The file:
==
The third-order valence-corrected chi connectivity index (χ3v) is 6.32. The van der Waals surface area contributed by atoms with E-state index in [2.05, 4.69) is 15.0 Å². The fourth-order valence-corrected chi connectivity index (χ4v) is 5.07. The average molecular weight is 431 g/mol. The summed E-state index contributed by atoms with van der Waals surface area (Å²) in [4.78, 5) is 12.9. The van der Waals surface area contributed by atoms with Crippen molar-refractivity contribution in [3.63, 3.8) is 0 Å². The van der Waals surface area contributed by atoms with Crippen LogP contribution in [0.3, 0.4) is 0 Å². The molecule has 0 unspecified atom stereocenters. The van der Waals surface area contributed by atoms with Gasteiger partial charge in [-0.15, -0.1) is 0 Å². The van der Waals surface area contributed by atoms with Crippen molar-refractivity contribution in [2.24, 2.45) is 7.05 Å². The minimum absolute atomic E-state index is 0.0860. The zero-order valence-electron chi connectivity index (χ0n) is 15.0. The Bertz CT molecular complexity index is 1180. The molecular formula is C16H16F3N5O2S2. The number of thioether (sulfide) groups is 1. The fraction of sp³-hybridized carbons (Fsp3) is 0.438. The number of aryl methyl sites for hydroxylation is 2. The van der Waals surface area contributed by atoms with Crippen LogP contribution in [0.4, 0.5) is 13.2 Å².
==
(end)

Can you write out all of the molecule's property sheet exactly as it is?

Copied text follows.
The third-order valence-corrected chi connectivity index (χ3v) is 6.32. The van der Waals surface area contributed by atoms with E-state index in [2.05, 4.69) is 15.0 Å². The fourth-order valence-corrected chi connectivity index (χ4v) is 5.07. The average molecular weight is 431 g/mol. The summed E-state index contributed by atoms with van der Waals surface area (Å²) in [4.78, 5) is 12.9. The van der Waals surface area contributed by atoms with Crippen molar-refractivity contribution in [3.63, 3.8) is 0 Å². The van der Waals surface area contributed by atoms with Crippen LogP contribution in [0.3, 0.4) is 0 Å². The molecule has 0 unspecified atom stereocenters. The van der Waals surface area contributed by atoms with Gasteiger partial charge in [-0.15, -0.1) is 0 Å². The van der Waals surface area contributed by atoms with Crippen molar-refractivity contribution in [2.24, 2.45) is 7.05 Å². The minimum absolute atomic E-state index is 0.0860. The zero-order valence-electron chi connectivity index (χ0n) is 15.0. The Bertz CT molecular complexity index is 1180. The molecular formula is C16H16F3N5O2S2. The number of thioether (sulfide) groups is 1. The fraction of sp³-hybridized carbons (Fsp3) is 0.438. The number of aryl methyl sites for hydroxylation is 2. The van der Waals surface area contributed by atoms with Crippen LogP contribution in [0.4, 0.5) is 13.2 Å².